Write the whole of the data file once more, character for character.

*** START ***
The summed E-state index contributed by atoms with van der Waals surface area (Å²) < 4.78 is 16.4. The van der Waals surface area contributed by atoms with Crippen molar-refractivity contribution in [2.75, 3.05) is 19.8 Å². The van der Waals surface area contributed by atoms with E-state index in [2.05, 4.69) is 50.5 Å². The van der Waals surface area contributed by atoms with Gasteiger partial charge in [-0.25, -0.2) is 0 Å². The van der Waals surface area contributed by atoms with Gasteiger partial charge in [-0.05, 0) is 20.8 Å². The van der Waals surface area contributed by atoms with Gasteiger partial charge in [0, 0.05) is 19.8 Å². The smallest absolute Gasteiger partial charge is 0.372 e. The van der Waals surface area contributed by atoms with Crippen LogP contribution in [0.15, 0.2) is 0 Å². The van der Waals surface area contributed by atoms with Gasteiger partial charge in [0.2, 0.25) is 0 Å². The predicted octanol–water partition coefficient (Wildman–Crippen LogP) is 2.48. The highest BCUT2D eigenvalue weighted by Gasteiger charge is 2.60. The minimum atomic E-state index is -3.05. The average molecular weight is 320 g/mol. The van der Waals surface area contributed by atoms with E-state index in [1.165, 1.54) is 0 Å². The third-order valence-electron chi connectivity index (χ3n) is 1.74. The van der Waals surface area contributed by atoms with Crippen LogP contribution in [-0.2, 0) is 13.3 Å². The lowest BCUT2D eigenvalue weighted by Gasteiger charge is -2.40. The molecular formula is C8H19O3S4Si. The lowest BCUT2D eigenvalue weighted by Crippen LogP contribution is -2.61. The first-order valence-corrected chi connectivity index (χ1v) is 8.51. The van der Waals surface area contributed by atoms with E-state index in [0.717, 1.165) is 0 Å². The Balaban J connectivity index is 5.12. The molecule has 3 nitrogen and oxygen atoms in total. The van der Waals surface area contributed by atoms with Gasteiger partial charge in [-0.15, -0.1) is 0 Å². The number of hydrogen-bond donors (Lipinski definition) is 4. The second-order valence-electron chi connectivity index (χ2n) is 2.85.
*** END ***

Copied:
The summed E-state index contributed by atoms with van der Waals surface area (Å²) < 4.78 is 16.4. The van der Waals surface area contributed by atoms with Crippen molar-refractivity contribution in [2.75, 3.05) is 19.8 Å². The van der Waals surface area contributed by atoms with E-state index in [2.05, 4.69) is 50.5 Å². The van der Waals surface area contributed by atoms with Gasteiger partial charge in [-0.25, -0.2) is 0 Å². The van der Waals surface area contributed by atoms with Gasteiger partial charge in [-0.05, 0) is 20.8 Å². The van der Waals surface area contributed by atoms with Gasteiger partial charge in [0, 0.05) is 19.8 Å². The smallest absolute Gasteiger partial charge is 0.372 e. The van der Waals surface area contributed by atoms with Crippen LogP contribution in [0.15, 0.2) is 0 Å². The van der Waals surface area contributed by atoms with Gasteiger partial charge in [0.2, 0.25) is 0 Å². The predicted octanol–water partition coefficient (Wildman–Crippen LogP) is 2.48. The highest BCUT2D eigenvalue weighted by Gasteiger charge is 2.60. The minimum atomic E-state index is -3.05. The average molecular weight is 320 g/mol. The van der Waals surface area contributed by atoms with E-state index in [1.165, 1.54) is 0 Å². The third-order valence-electron chi connectivity index (χ3n) is 1.74. The van der Waals surface area contributed by atoms with Crippen LogP contribution in [-0.2, 0) is 13.3 Å². The lowest BCUT2D eigenvalue weighted by Gasteiger charge is -2.40. The molecular formula is C8H19O3S4Si. The lowest BCUT2D eigenvalue weighted by Crippen LogP contribution is -2.61. The first-order valence-corrected chi connectivity index (χ1v) is 8.51. The van der Waals surface area contributed by atoms with E-state index in [0.717, 1.165) is 0 Å². The Balaban J connectivity index is 5.12. The molecule has 3 nitrogen and oxygen atoms in total. The van der Waals surface area contributed by atoms with Gasteiger partial charge in [-0.15, -0.1) is 0 Å². The number of hydrogen-bond donors (Lipinski definition) is 4. The second-order valence-electron chi connectivity index (χ2n) is 2.85.